The standard straight skeleton algorithm relies on a sweep plane. By adding points in at different heights we should be able to grow nice houses on hills. We should also be able to preserve semantic data from the skeleton. The naive method has some problems:

It's not too clear in the above, but lower points and edges can intersect with higher edges, because of changes to the points after events. There's a couple of ways out of this - we could say "user beware" and run away, or we could automate something. Turns out this isn't so hard -

[edit: turns out this is hard - it relies on intersecting two parallel vertical planes to a single line, gah! but given a topological approach to the skeleton algorithm, it should eventually work]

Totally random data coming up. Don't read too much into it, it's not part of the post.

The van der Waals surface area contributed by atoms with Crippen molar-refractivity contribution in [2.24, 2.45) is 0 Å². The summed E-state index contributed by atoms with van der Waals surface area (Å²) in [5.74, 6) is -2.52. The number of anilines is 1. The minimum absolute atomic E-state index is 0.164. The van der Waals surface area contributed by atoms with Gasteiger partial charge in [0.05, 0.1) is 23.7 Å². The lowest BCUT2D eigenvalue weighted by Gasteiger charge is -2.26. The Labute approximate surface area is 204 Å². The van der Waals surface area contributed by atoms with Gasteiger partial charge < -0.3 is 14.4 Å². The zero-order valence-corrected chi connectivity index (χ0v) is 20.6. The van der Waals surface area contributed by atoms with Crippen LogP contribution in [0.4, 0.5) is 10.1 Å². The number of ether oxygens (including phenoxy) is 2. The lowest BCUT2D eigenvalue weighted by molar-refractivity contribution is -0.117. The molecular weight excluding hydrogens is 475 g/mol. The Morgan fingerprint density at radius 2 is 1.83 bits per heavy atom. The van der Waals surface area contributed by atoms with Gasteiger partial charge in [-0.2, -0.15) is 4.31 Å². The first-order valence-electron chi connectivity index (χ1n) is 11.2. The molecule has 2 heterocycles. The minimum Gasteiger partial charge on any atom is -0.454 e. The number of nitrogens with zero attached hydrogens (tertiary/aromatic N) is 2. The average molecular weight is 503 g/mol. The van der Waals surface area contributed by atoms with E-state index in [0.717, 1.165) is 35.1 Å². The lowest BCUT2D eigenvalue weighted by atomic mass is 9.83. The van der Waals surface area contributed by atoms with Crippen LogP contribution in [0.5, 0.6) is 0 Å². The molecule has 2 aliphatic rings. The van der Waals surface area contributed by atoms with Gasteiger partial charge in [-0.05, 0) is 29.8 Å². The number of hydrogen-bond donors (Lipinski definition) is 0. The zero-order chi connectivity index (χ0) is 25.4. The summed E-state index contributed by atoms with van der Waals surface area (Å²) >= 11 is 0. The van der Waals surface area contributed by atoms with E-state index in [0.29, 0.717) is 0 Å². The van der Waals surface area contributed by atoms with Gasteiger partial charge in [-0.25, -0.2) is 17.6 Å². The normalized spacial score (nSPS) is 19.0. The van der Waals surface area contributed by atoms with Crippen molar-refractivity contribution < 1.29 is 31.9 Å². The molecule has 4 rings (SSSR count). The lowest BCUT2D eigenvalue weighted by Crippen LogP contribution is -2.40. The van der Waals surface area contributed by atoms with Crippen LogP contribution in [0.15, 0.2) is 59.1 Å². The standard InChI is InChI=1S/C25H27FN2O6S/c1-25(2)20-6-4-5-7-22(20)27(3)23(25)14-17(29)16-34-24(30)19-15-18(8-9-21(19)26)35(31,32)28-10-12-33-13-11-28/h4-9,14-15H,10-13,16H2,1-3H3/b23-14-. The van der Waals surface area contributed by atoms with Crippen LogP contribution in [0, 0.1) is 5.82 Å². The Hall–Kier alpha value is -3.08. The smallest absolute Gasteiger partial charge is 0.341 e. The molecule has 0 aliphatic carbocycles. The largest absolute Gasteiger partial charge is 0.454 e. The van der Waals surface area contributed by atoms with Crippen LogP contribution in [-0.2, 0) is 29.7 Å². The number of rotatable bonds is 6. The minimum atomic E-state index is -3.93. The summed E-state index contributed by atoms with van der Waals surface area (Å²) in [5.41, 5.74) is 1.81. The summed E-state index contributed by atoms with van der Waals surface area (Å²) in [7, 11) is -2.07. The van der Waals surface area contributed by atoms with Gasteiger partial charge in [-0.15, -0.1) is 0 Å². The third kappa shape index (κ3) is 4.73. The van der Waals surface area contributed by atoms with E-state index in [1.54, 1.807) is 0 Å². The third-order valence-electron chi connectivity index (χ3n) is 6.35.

We project subterranean edges with a vertical gradient until they come to the surface. this guarantees that the current polygon on the sweep plane.

On a different track, there's a lovely idea of using non-planar sweep planes, such as fields, to define some really interesting geometries. As long as the sweep plane never intersects itself at a previous time, the geometry will remain non-intersecting. If we bound the sweep surface (no polygons allowed outside the limits), or define a Poincare disk/Escher -like vanishing horizon on the surface we could get some really interesting fields. These might be suitable for modelling growth in plants (or animals...?). I'd better find that book on differential geometry.

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